Pleitez exemplifies this pragmatic attitude. When we asked him in a recent conversation about how his time in the financial world had shaped his views on the current economic crisis, he stressed the need to break down the barriers separating Wall Street, Main Street, and leaders in government. "I was at Goldman till November 7th," Pleitez recalled. "I remember watching the Congressional hearings into the financial crisis with some of my colleagues there. It was sad to hear the reactions from my friends. They were laughing at the questions asked by some of the members of the Finance Committee, mocking them because they didn't understand the details of how the banking system works. Yes, we need members of Congress who have expertise in finance. That's one of the reasons I'm running. But there should also be a level of respect for people who give themselves to public service--not the disconnect that exists now."

We suggested that the gulf between Wall Street and Washington might be partly a function of the conservatism that prevails in the financial world. "Wall Street is not monolithic," Pleitez told us. "There's actually a lot that right and left can agree on when it comes to fixing our financial system. Right now, conservatives who work in banking are nervous because they hate it when the rules of their game are getting changed. Hey, I get that. If you don't have consistent rules that everybody understands, how can you stabilize the markets?

"But we're in a time when the old rules have stopped working. If we do nothing, and house foreclosure rates continue to rise, how can we even figure out what homes will be worth? And if we can't put a value on our most basic assets, what happens to market stability? That's why new rules are needed as soon as possible. And I think when you explain it this way, progressives and conservatives can begin to come together around solutions. President Obama's stimulus plan and, even more important, the plan he just announced for dealing with the foreclosure crisis are the start of this effort."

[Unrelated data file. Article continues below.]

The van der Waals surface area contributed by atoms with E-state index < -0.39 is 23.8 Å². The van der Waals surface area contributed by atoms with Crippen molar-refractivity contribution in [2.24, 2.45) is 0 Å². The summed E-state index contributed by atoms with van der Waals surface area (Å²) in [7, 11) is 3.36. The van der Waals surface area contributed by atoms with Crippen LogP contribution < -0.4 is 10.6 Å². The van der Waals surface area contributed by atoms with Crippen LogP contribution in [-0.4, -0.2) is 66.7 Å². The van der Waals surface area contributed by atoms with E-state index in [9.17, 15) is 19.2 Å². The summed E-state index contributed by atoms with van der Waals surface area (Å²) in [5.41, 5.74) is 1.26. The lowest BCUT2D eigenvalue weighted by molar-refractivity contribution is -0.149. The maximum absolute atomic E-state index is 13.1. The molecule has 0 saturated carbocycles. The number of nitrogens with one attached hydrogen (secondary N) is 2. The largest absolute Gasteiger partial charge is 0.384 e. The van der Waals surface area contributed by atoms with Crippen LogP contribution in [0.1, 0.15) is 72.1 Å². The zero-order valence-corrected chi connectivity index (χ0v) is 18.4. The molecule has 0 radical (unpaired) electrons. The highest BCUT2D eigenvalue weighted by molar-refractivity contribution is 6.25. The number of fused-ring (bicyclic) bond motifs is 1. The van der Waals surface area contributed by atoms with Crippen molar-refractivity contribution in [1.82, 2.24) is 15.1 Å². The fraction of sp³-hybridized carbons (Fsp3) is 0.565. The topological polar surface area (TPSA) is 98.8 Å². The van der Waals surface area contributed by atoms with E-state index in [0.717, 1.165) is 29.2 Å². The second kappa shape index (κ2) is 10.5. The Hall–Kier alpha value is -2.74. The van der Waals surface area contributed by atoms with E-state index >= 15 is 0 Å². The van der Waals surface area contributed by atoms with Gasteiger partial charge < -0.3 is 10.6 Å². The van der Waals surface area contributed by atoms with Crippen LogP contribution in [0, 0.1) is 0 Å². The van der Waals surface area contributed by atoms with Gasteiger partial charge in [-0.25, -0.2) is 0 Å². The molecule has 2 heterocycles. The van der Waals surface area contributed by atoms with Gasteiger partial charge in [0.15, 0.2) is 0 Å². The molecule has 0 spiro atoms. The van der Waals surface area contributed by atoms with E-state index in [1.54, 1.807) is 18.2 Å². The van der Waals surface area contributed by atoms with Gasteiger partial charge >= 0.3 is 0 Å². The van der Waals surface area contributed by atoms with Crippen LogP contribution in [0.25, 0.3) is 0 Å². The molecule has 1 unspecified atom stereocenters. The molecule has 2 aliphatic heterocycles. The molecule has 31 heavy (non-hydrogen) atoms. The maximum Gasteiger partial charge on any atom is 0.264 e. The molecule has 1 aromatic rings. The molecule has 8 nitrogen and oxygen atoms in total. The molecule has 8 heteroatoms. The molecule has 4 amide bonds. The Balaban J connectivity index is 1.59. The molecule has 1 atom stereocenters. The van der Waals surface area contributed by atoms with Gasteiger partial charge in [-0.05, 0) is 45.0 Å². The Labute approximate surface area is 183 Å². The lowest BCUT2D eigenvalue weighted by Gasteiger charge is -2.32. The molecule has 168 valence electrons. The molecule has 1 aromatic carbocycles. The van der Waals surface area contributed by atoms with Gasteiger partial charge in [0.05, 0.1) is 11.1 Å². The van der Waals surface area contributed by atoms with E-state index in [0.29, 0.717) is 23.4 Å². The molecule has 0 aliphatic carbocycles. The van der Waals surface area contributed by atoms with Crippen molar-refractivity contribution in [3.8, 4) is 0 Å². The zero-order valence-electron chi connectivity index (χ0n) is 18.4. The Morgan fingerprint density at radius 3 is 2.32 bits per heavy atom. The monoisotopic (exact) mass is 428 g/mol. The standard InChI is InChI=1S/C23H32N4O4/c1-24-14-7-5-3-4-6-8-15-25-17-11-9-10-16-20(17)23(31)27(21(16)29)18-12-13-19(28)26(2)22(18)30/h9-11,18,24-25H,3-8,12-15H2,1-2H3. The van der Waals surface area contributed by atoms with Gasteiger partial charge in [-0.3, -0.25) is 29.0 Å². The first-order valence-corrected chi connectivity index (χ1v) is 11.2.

This open-minded approach served Pleitez well as part of the Obama transition team charged with reviewing the mission, policies, and programs of the Treasury Department. He helped to interview senior department officials and also met with representatives of some seventy outside organizations with strong views on Treasury policy--groups as varied as the ultra-conservative Cato Institute, the establishment Mortgage Bankers Association, and the Greenlining Institute, which is dedicated to economic empowerment of America's ethnic minority communities. Just being able to take in these diverse perspectives and emerge with a clear sense of priorities and policy direction--which Pleitez has been able to do--suggests some of the talent for bridge-building that characterizes the smartest members of the Millennial cohort.

"We're children of the Facebook age," Pleitez says, "comfortable with all the new tools for making connections with people, from email to text messaging to social networking. And we're using those tools to open up our eyes and to create links with people around the country and the world. Ethnically, I am a Latino, and I am proud and happy about that. But for our generation, that kind of identity doesn't create barriers. We're able to talk and work with people of every kind, which we need to do to solve the problems we face. This attitude is part of what I hope to bring to Congress."

Let's hope that over the next ten years, more Millennial politicians like Pleitez will take their place in the rising leadership of our nation, bringing a fresh perspective to Washington. They're an important part of the broad-based team America needs to build if the promise of an agenda of reform and renaissance is to become a reality.

Eric Greenberg sponsored a major research survey into the values and attitudes of the Millennial generation - www.gen-we.com. He and Karl Weber are authors of the book Generation We: How Millennial Youth Are Taking Over America and Changing Our World Forever.